A few years back, I announced my commitment to using my own tote bags for grocery shopping. Last year, I also turned to shopping at local farmers market more after having watched Food Inc., which for me means the one at Alamitos Bay in Long Beach on Sundays.
This market, because of the proximity to the water, does not allowed the use of plastic bags. Paper only over here except for the pre-bagged salads and other veggies, the salad vendors, the fish mongers, and the bison guy.
One lady who sells mushrooms eventually stops supplying us with paper bags altogether. “Even with paper, you’ll still throw that away eventually,” she said. So she’d either bunk your purchase with other produce you’ve already bought, or you have to bring your own. I now stash a few paper bags I saved from other vendors in the pouch of my wheeled duffel bag/cart thing for her.
Last weekend, because of the Long Beach Grand Prix, I didn’t even want to go near that side of town. So, I went to check out the new farmers market on Clark and Spring instead.
My friend has warned me that this market has less produce but more food, merchandises, and entertainment. I knew what I was going in for so I left the rolling cart/bag in the car and just shouldered my tote.
Music blasted from a van parked by the bouncy house. Okay then. More of a fair than a market. But alright. Then, the train almost ran me over. Passenger kabooze towed by a golf cart, I guess. I thought originally was for kids but it turned out to be people mover. To move people from one end of the parking lot which wraps around this office building to the market itself. Seriously? People can’t WALK around the building? At Alamitos Bay, I see people walk the lot end to end. Not a train in sight.
So far, this wasn’t promising. But I was committed.
What surprised me the most, however, was the plastic bags offered by the vendors. I was so used to the paper bags that the appearances of plastic was jarring.
My eggs came in a reuse foam egg container, not the paper crate held together by rubber bands. Again, not I was used to. But kudos for reusing the foam container.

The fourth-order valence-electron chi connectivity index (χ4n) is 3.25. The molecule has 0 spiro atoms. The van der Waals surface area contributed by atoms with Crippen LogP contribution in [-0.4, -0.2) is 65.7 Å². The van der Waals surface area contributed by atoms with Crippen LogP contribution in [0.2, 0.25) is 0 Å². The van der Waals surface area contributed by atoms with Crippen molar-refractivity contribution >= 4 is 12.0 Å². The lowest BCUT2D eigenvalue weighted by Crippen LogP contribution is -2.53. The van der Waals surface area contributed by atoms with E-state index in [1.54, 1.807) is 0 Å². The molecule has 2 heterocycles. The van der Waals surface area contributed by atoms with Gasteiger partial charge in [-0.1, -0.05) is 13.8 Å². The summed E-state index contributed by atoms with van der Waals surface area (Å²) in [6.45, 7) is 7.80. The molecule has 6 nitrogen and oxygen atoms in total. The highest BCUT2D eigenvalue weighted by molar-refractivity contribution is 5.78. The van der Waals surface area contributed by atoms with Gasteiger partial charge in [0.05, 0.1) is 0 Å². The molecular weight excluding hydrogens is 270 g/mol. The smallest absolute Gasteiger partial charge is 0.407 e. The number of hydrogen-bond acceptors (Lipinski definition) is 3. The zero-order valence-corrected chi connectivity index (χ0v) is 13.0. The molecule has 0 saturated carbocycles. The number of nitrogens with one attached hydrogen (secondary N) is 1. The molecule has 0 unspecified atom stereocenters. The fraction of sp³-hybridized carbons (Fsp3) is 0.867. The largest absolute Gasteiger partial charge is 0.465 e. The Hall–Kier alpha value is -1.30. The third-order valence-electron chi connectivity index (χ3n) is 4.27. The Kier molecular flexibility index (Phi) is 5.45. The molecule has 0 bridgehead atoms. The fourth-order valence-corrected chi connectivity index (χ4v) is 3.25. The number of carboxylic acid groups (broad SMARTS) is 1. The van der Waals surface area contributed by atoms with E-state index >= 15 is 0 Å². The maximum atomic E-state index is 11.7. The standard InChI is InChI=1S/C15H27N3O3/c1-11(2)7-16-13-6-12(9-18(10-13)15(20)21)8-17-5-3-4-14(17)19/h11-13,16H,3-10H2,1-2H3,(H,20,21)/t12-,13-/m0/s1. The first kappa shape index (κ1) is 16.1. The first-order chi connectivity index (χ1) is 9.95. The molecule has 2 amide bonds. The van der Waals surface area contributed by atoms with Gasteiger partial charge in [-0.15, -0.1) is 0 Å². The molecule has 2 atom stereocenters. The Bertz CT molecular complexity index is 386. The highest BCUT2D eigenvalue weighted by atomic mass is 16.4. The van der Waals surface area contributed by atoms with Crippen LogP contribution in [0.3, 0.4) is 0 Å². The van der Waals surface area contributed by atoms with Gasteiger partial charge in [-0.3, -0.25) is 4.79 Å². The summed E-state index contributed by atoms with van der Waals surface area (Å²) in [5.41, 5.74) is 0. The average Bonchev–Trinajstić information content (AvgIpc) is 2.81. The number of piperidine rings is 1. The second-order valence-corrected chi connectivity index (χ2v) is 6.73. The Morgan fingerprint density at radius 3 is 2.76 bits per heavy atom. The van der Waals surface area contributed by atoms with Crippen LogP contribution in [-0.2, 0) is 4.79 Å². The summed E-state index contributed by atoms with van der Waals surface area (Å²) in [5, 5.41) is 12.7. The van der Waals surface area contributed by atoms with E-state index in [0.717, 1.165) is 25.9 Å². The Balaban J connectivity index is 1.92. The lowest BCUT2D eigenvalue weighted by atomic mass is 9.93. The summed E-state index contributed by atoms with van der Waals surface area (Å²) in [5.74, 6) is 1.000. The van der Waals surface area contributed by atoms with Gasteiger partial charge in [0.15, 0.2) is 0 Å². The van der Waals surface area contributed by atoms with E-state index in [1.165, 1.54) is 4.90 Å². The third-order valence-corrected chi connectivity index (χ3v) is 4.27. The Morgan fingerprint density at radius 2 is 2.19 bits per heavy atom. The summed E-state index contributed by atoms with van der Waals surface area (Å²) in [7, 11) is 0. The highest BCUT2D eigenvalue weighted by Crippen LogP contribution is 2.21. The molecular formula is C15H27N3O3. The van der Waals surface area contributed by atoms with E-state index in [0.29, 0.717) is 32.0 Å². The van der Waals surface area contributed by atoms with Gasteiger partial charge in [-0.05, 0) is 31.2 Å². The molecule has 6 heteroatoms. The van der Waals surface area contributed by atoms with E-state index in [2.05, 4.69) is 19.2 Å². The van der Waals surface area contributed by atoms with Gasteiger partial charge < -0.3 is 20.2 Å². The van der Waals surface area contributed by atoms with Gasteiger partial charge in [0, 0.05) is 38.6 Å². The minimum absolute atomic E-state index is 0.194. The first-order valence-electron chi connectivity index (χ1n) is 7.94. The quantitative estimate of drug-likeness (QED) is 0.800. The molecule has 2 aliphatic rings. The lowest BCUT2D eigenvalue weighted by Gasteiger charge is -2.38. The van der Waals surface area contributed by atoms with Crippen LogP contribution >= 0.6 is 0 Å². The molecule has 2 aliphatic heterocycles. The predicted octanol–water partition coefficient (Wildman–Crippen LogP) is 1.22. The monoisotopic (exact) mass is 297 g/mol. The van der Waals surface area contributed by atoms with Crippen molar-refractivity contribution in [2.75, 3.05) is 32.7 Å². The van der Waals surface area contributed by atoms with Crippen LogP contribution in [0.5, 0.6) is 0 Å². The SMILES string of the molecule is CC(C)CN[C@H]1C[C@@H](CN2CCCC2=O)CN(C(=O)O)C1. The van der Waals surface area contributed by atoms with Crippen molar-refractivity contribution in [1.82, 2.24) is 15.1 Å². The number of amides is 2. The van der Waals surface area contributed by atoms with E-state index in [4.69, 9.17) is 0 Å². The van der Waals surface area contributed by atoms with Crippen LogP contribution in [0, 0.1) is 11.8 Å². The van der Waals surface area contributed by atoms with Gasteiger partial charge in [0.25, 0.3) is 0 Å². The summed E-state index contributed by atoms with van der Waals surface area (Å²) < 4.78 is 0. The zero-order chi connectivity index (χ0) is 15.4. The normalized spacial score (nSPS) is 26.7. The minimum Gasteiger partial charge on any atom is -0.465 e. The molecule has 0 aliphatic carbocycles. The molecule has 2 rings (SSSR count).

The worst offender that way was the salad and herb guy. Obviously, the pack-your-own-salad greens would have to go into a plastic bag–a clear plastic bag for food but about the size of the bag you carry off the loot from Target. My meager salad selection filled only a quarter of the bag. I added a bundle of thyme to my purchase the last minute, so I asked him to just go ahead and throw that in my salad bag. He put the thyme in another plastic bag the same giant size and put THAT in my salad bag.
I had a feeling that if I asked him to remove the thyme and save a bag, he’d just chuck into a trash can anyway. So I just got my stuff and left.
Only 2 years into my switch to reusable bags, I found myself staring at people loading up their grocery carts with plastic bags. A mild loathing bubbles up inside me when I see people buy one easy-to-carry item and take it out in a bag.
And here’s a guy who used giant plastic bag to hold a tiny bundle of thyme to put in another giant plastic bag for me without even batting an eye. Even the mushroom lady even admitted that not only her not giving us bags an environmental responsibility, it was also a good business sense for her–no bags wasted. This guy was just giving away his plastic bag farm.
That was the final straw for me for that farmers market. I am not going back.
With all my ranting here, I am still not completely living bag-free. I still take bags from Target when I go shopping there instead of bringing in my own which we save for around the house use like lining our bathroom trash bins or packing shoes for travel. We try our best to not bring home more bags than we need to.
It is such an easy habit to pick up, using reusable bags. With all the free bags people are giving away these days, there are no lack of supplies for bags. Heck, I have to donate half a dozen away recently I had so many.Â The trick was to remember that you have them. For the longest time, I’d put them on the back seats of my car so I would remember to use them.Â Once I get into the habit of taking the bags in with me, then I moved them to the trunk. It is now second nature for both Brandon and I.
However, refusing to accept unnecessary bags is harder. Telling people you DO NOT want bags takes a little more courage and getting used to. You’ll have to first be assertive about not wanting a bag and not be embarrassed when asked, “Are you sure you don’t want a bag?” or the awkward “Oh, I don’t need a bag, here take it back” bag removal. It’s only a bag. Don’t let people make you guilty for doing the right thing!
In a larger scheme of things, what I’m doing is just a drop in the ocean when it comes to taking environmental responsibility. But I’m doing my part nonetheless.
Now, your turn.